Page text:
According to the U.S. Environmental Protection Agency, between 1944 and 1986 nearly 4 million tons of uranium ore were mined from the Navajo Nation, an area larger than the state of West Virginia, which occupies parts of Arizona, New Mexico and Utah.

These mines have since been shut down.

At present, the EPA says there are 520 abandoned uranium mines in the Navajo Nation, while the Southwest Research and Information Center estimates there may actually be as many as 1,200 abandoned mines and related sites on Navajo land.

Although the mines are no longer operational, Manygoats and other Navajos are upset that the surface and groundwater contamination from the mines continues to plague the Navajo population.

"My family's land is poisoned," says Manygoats. "But no one helps us to remove the poison. I am here on behalf of my community to ask for your help."

George Arthur represented the Navajo Nation government at the hearing.

"Uranium mining and milling on and near the reservation has been a disaster for the Navajo people," Arthur said.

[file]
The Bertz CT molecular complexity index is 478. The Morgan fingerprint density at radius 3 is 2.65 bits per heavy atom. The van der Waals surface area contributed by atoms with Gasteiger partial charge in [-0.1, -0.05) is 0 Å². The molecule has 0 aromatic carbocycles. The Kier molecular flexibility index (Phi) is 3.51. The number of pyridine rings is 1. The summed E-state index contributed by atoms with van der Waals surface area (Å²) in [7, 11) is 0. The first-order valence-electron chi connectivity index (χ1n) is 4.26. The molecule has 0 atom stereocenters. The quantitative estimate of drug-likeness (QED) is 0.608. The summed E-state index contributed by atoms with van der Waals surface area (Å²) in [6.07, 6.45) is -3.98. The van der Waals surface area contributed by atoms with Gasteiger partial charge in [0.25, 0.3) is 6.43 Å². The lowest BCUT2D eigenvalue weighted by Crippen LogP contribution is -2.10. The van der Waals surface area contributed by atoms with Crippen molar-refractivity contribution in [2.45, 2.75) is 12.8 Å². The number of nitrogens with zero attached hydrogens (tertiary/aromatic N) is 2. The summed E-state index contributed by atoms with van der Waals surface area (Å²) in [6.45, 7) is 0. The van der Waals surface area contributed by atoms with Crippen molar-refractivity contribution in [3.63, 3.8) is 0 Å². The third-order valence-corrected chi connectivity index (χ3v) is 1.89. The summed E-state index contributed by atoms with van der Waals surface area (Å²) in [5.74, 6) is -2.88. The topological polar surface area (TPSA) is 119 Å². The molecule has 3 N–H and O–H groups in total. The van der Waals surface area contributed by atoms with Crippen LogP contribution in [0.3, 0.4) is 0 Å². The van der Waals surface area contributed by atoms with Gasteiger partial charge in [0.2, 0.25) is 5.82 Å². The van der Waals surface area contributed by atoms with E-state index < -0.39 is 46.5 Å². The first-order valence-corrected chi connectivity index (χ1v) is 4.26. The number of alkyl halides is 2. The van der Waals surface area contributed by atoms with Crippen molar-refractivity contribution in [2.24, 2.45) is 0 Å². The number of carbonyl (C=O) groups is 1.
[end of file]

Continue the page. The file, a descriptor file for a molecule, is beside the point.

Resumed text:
"We are still undergoing what appears to be a never-ending federal experiment to see how much devastation can be endured by a people and a society from exposure to radiation in the air, in the water, in the mines, and on the surface of the land. We are unwilling to be the subjects of that ongoing experiment any longer."

Lawmakers on both sides of the aisle were outraged. Committee chairman Henry Waxman, D-Calif., called the government's behavior "absolutely unacceptable" and a "modern American tragedy".

Federal Government Defends Cleanup Efforts

Officials from various federal agencies also testified, highlighting their respective efforts to solve the problem.

Wayne Nastri of the Environmental Protection Agency cited an investigation of uranium mining areas on Navajo lands from 1994 to 2007 that built an inventory of the 520 abandoned sites, an inventory now being used by the Navajo Nation government to prioritize the mine sites.

Nastri said the EPA is taking action at sites that "present an imminent and substantial endangerment to human health or the environment" and providing a total of $3.9 million annually through 11 grant programs.

Nastri also added that over the last 16 years the EPA has provided $7.8 million for the Navajo Nation Superfund program, legislation that makes polluters pay for the remediation of toxic sites.